There is an increase in oxygen consumption, tidal volume, and minute ventilation in the pregnant state. These changes cause a faster desaturation rate during periods of apnea in such patients. A decrease in functional residual capacity (FRC) is seen consequent to the expanding gravid uterus, elevation of the diaphragm, and reduction in thoracic volume. These changes result in more rapid development of hypoxemia necessitating the early establishment of oxygenation and ventilation. The consequences of hormonal changes of pregnancy such as upper airway edema, increased size of the breast, and weight gain can result in difficult as well as a delayed establishment of ventilation and intubation. Further, delayed gastric emptying caused by increased levels of progesterone increases the risk of aspiration during mask ventilation and intubation. The NPO (nil per oral) status is not always ensured as many patients are encountered after the consumption of a large meal. Hence, it is essential to maintain cricoid pressure during intubation. Starling forces narrow oncotic pressure-wedge pressure gradient increasing the risk of pulmonary edema. The O2 dissociation curve is shifted to the right; hence, a higher O2 partial pressure is required for adequate maternal oxygenation. Thus, pregnancy complicates airway management during resuscitation due to a potential full stomach, the risk of regurgitation, difficult ventilation, and intubation compounded by reduced safe apnea time and rapid desaturation.

The changes in pharmacokinetics may occur due to changes in plasma volume and increase in the glomerular filtration rate (GFR). However, there is no evidence that modification of the doses of medications used during resuscitation is required.25 Defibrillation is an essential component of cardiac resuscitation. The amniotic fluid transmits current. There could be a potential for fetal burns or adverse outcome if the current travels through the uterus. However, there are no studies on the fetal risk during maternal defibrillation. The risk of inducing fetal complications such as inducing fetal arrhythmias is small,26 and defibrillation is proven to be safe at all stages of pregnancy. There is a risk of electric arcing to monitors of the fetus, though low. Hence, it is advisable to remove internal or external fetal monitors before defibrillation in a pregnant woman.

Management of Critically Ill Pregnant Patient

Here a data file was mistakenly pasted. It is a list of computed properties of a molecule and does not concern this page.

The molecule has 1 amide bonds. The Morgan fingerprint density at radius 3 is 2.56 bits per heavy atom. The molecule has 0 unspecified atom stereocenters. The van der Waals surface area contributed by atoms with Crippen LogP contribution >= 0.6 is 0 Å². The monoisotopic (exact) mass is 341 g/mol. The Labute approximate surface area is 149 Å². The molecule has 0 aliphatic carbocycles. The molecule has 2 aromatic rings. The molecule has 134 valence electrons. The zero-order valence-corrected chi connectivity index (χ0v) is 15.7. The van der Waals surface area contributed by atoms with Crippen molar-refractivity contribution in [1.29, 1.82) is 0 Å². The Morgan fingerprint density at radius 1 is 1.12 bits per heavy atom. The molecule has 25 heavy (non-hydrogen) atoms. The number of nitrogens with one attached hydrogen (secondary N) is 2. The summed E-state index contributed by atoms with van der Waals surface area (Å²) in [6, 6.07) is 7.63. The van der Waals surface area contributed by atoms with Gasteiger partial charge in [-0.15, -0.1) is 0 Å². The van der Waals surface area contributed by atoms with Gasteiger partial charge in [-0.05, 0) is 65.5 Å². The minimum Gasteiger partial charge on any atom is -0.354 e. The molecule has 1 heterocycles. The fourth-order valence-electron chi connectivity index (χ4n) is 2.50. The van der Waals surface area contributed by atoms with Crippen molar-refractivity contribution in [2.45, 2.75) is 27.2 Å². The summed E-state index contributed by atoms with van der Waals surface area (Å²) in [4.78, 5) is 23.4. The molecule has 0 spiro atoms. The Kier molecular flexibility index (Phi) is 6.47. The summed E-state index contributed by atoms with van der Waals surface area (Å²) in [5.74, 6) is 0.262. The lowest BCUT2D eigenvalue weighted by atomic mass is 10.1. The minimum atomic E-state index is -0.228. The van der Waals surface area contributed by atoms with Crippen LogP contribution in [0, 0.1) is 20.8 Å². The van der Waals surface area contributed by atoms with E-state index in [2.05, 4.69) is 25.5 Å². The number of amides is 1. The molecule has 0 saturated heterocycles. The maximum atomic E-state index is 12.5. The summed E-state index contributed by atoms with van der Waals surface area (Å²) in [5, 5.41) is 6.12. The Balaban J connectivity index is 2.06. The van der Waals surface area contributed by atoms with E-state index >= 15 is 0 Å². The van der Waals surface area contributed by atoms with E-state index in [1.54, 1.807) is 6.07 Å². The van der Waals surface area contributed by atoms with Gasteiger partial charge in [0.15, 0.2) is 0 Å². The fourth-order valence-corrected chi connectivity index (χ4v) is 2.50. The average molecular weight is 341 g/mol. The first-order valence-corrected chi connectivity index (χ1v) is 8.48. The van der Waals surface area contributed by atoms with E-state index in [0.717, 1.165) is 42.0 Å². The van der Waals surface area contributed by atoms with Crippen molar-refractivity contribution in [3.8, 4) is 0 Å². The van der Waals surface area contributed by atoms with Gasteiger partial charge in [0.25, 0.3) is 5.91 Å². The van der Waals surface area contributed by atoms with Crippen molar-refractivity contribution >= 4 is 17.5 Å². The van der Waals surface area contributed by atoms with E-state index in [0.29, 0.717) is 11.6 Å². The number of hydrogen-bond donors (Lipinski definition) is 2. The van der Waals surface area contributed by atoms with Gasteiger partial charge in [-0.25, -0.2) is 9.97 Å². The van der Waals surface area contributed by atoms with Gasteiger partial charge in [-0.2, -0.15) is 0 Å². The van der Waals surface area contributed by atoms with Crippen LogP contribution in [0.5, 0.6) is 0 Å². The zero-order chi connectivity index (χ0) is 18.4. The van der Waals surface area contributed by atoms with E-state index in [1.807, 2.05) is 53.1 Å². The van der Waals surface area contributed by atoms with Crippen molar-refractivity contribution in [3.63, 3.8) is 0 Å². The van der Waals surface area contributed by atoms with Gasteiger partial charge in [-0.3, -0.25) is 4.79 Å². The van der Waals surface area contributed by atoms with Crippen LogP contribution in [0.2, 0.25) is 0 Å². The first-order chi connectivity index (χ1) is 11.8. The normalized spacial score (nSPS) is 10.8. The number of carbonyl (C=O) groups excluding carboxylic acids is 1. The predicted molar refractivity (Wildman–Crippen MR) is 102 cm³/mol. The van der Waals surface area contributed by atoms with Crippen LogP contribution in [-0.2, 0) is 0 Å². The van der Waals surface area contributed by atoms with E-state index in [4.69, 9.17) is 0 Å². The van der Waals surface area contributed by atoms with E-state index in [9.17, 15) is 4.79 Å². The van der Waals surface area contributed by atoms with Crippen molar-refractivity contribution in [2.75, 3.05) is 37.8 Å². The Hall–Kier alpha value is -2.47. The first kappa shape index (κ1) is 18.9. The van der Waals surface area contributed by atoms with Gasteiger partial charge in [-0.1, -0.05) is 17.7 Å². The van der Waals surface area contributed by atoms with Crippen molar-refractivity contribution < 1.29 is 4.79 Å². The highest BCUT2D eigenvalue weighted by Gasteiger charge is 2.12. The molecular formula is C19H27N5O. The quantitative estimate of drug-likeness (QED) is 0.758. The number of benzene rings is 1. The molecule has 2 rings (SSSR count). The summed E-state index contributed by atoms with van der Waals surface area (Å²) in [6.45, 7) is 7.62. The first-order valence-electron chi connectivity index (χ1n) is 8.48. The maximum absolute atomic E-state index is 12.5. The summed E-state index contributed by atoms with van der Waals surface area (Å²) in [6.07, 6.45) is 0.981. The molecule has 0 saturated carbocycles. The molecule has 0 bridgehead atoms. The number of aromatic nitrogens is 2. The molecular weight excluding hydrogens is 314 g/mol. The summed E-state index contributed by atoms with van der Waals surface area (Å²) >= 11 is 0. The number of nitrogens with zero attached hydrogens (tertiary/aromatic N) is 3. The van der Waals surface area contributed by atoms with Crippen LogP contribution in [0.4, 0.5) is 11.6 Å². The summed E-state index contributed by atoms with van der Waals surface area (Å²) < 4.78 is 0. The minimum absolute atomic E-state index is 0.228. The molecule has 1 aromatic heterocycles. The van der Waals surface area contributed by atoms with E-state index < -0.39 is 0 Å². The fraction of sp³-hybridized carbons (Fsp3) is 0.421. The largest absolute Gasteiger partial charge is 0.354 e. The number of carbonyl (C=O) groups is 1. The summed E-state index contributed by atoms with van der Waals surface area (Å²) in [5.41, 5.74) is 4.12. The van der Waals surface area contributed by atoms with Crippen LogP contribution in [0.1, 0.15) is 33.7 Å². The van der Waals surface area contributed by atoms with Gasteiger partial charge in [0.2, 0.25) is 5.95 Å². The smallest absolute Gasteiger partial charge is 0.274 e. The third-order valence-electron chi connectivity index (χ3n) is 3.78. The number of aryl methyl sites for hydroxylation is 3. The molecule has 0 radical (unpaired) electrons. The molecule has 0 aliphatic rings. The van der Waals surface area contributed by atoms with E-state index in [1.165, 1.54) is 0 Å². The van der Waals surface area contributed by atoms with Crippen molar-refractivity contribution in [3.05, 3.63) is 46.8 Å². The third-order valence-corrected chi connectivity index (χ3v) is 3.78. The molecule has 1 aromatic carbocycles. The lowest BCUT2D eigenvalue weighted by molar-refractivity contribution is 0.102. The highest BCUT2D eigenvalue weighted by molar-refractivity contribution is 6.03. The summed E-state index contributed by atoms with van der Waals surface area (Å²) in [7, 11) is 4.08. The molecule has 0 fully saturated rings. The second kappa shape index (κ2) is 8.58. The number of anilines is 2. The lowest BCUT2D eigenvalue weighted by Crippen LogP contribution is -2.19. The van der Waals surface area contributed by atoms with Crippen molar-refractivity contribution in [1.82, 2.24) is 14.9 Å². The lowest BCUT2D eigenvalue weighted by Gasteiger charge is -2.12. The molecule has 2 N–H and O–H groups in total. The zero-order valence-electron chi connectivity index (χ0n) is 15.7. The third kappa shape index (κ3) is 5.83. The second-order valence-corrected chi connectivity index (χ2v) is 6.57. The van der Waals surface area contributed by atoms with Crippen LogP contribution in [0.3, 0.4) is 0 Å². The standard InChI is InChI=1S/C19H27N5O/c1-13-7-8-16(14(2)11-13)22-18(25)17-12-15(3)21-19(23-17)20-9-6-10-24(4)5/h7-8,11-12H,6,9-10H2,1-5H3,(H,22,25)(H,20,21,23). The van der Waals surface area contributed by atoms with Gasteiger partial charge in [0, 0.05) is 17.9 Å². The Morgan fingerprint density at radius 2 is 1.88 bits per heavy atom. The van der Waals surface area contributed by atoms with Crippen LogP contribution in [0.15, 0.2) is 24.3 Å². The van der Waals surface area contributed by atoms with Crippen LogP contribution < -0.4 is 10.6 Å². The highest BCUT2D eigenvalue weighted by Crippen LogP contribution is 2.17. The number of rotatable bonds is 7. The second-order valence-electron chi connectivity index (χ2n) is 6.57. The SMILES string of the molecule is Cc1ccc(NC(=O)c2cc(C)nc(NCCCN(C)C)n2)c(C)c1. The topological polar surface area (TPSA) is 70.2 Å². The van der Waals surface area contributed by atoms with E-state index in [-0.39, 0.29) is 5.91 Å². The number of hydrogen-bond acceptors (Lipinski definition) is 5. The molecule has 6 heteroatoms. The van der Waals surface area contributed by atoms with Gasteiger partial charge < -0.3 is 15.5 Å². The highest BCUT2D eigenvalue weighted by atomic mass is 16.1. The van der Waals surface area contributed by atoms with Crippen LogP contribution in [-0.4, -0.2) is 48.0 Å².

The risk of cardiac arrest in a critically ill pregnant patient is very high.27 28 The hypotension is compounded by uterine obstruction of venous return that may even precipitate an arrest. The parturient patient should be placed in the full left-lateral position to relieve possible compression of the inferior vena cava. Oxygen should be administered early in the course as deterioration can be rapid. Maternal hypotension should be assessed and expeditiously treated as it not only affects the mother but also reduces placental perfusion. It is crucial to identify and address reversible causes of critical illness that contribute to deterioration as early as possible.

Management of Cardiac Arrest

The basics of basic life support (BLS) and ACLS protocol are the same as for nonpregnant victims of cardiac arrest, with a few necessary modifications. The physiologic and physical changes that accompany pregnancy mandate certain modifications during resuscitation of cardiac arrest in the parturient. The essential modifications are relieving aortocaval compression by the gravid uterus, performing rapid sequence intubation, and proceeding to timely perimortem cesarean delivery when indicated. A high-quality CPR is critical for survival. The algorithm for the management of cardiac arrest in pregnancy is shown in Fig. 3.

Fig. 3 Modifications for resuscitation of cardiac arrest in pregnancy. ACLS, advanced cardiac life support; BLS, basic life support; CPR, cardiopulmonary resuscitation; DIC, disseminated intravascular coagulation; MI, myocardial infarction; PTE, pulmonary thromboendarterectomy; ROSC, return of spontaneous circulation.

Fig. 3 Modifications for resuscitation of cardiac arrest in pregnancy. ACLS, advanced cardiac life support; BLS, basic life support; CPR, cardiopulmonary resuscitation; DIC, disseminated intravascular coagulation; MI, myocardial infarction; PTE, pulmonary thromboendarterectomy; ROSC, return of spontaneous circulation.

Recommended Modifications to Resuscitation Protocols Applied to Pregnant Patients